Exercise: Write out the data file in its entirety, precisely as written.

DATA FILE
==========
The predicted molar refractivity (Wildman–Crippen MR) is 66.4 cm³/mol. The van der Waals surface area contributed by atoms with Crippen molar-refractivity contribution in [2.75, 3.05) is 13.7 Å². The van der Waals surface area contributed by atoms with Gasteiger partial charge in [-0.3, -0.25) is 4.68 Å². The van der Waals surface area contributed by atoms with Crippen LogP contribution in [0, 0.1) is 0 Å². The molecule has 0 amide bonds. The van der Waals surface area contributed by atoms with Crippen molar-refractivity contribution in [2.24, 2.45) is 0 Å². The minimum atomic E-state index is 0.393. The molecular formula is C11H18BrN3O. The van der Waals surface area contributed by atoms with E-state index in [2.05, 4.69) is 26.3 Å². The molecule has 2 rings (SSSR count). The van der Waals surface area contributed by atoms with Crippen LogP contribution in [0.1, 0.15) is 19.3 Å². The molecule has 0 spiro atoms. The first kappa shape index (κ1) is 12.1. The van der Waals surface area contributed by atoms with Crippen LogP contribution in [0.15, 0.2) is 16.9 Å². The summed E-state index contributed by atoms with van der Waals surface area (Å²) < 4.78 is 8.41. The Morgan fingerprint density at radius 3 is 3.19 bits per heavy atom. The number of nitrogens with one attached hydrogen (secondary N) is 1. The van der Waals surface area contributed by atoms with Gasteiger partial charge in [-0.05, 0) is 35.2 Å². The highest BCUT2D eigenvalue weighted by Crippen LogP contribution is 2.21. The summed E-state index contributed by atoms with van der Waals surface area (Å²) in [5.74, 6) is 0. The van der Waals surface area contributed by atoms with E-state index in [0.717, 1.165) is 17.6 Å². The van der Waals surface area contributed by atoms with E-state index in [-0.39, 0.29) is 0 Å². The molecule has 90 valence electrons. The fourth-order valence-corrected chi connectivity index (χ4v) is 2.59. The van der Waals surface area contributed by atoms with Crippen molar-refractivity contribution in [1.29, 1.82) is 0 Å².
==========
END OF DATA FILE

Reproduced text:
The predicted molar refractivity (Wildman–Crippen MR) is 66.4 cm³/mol. The van der Waals surface area contributed by atoms with Crippen molar-refractivity contribution in [2.75, 3.05) is 13.7 Å². The van der Waals surface area contributed by atoms with Gasteiger partial charge in [-0.3, -0.25) is 4.68 Å². The van der Waals surface area contributed by atoms with Crippen LogP contribution in [0, 0.1) is 0 Å². The molecule has 0 amide bonds. The van der Waals surface area contributed by atoms with Crippen molar-refractivity contribution in [2.24, 2.45) is 0 Å². The minimum atomic E-state index is 0.393. The molecular formula is C11H18BrN3O. The van der Waals surface area contributed by atoms with E-state index in [2.05, 4.69) is 26.3 Å². The molecule has 2 rings (SSSR count). The van der Waals surface area contributed by atoms with Crippen LogP contribution in [0.1, 0.15) is 19.3 Å². The molecule has 0 spiro atoms. The first kappa shape index (κ1) is 12.1. The van der Waals surface area contributed by atoms with Crippen LogP contribution in [0.15, 0.2) is 16.9 Å². The summed E-state index contributed by atoms with van der Waals surface area (Å²) < 4.78 is 8.41. The Morgan fingerprint density at radius 3 is 3.19 bits per heavy atom. The number of nitrogens with one attached hydrogen (secondary N) is 1. The van der Waals surface area contributed by atoms with Gasteiger partial charge in [-0.05, 0) is 35.2 Å². The highest BCUT2D eigenvalue weighted by Crippen LogP contribution is 2.21. The summed E-state index contributed by atoms with van der Waals surface area (Å²) in [5.74, 6) is 0. The van der Waals surface area contributed by atoms with E-state index in [0.717, 1.165) is 17.6 Å². The van der Waals surface area contributed by atoms with E-state index in [-0.39, 0.29) is 0 Å². The molecule has 90 valence electrons. The fourth-order valence-corrected chi connectivity index (χ4v) is 2.59. The van der Waals surface area contributed by atoms with Crippen molar-refractivity contribution in [1.29, 1.82) is 0 Å².